See! Female Hellcats Ruling Their Men With Tire-Irons As Their Instruments Of Passion!

PosterAfter Cinema Catharsis mentioned The Flesh Eaters (1964) as an October 2013 quick pick, I knew I had to check it out.  It’s a nice early period gore flick that stands the test of time as a decent thriller.  Originally released in 1964, even though it was made in 1960-61, it was one of the follow-ups to box office smash The Blob (1958).  The behind-the-scenes lore of The Flesh Eaters also seems pretty well documented, and recapitulating some of that story seems like a nice way to celebrate its 50th anniversary: The Flesh Eaters’s premiere was 50 years ago yesterday.

First though, the film:

Arnold Drake wrote the screenplay for The Flesh Eaters

Arnold Drake wrote the screenplay for The Flesh Eaters

It would seem the most detailed, first-hand account of the making of this film comes from its screenwriter, Arnold Drake, who gave a lengthy interview in Tom Weaver’s book, Eye on Science Fiction: 20 Interviews with Classic SF and Horror Filmmakers, published in 2003.  Drake was most renowned as a comic book writer–as a dyed-in-the-wool DC guy I am most fond of his creating “Deadman.”  Arnold passed away in 2007 at the age of 83.

A couple fun stories from the interview are worth paraphrasing: first, the film was funded in part with $70,000 acquired from producer-director Jack Curtis’s wife won on a rigged game show, High Low, in 1957.  It would appear that this would have been Curtis’s first wife, whom Drake named as “Terry,” not his later wife, Paulette Rubinstein, whom Curtis married in 1964.  The fact that the show was rigged in advance was a tightly kept secret by the Curtises for a number of years, even from Drake.

On a side note: Rubinstein apparently did some of the voice dubbing for early Godzilla films, including Godzilla vs. The Thing, which IMDB fails to mention.  Also, Jack and Paulette’s daughter, Liane Curtis starred in 16 Candles, Critters, and more recently in a one-off in season one of Sons of Anarchy.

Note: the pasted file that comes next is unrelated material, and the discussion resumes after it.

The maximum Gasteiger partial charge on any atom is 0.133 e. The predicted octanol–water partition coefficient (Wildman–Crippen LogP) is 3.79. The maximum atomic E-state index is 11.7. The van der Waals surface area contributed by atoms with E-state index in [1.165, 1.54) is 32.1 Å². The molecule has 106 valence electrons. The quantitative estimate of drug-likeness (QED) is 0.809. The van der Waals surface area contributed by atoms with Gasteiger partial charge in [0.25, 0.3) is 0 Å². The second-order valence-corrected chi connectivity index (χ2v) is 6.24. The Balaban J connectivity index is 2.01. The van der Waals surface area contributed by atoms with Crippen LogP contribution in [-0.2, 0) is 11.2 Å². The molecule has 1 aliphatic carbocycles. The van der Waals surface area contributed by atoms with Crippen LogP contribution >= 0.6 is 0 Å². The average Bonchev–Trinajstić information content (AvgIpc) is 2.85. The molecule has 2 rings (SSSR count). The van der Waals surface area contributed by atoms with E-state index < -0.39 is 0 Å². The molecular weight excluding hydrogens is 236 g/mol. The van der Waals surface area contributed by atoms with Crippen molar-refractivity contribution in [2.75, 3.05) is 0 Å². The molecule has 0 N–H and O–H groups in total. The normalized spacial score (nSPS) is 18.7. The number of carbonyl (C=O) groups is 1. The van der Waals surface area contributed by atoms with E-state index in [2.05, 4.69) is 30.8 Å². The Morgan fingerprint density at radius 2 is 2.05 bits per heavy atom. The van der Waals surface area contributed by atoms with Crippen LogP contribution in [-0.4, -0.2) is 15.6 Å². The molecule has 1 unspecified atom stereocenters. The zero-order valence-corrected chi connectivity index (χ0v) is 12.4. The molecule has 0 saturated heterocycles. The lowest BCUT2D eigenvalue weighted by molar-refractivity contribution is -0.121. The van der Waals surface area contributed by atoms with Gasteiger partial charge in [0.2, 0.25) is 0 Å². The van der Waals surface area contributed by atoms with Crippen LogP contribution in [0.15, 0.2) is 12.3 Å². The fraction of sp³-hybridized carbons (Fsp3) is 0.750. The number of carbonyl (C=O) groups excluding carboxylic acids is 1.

Barbara Wilkin, was little more than a pretty face in The Flesh Eaters, according to Drake.

Barbara Wilkin was little more than a pretty face,  according to Drake.  She apparently called it a career in 1968, and left film and television after only a decade.

Anyway, the second interesting tidbit from this interview was the story about how Frank Sinatra almost got into the movie–or not.  After they had cast Barbara Wilkin the fimmakers found an unnamed woman whom Drake says was much more attractive than Wilkin who had no acting experience, but she said her boyfriend would put up whatever funds were necessary to finish the film.

Following the money, Drake and Curtis meet the boyfriend–someone named “Chester”–in Chicago, where he was putting them up in a swanky hotel right on Lake Michigan.  After pitching the film–and emphasizing and re-emphasizing that this was a low budget film–Chester was convinced and announced “Frankie owes me, from way back,” and said it was settled–he’d call Sinatra and convince him to be in this picture, and the two filmmakers would be hearing from Chester’s people. This caused, as one would imagine, a huge panic: Sinatra was obviously a huge star, and this was not the movie for him or his entourage.  A full union crew would be needed for an A-lister like him, coming at the cost of an extra half-million dollars or more.  A few days afterwards they heard from Chester’s accountant who said: “We’ve decided not to go with this venture.”  No kidding.  They never heard from the beautiful wannabe actress again.  In any case, Wilkin did a fine job, though Drake wasn’t terribly impressed with her.

This film also forced the hand of the great George Romero and the titling of his best known film, Night of the Living Dead (1968).  Originally, Romero wanted his film to be called Night of the Flesh Eaters, but a lawyer contacted him to change his film’s name, presumably on behalf of Vulcan Productions, Curtis and Drake’s production company that made The Flesh Eaters.  At any rate, to avoid a lawsuit, Romero changed the name of his classic to Night of the Living Dead, according to Joe Kane’s book on the making of Romero’s film.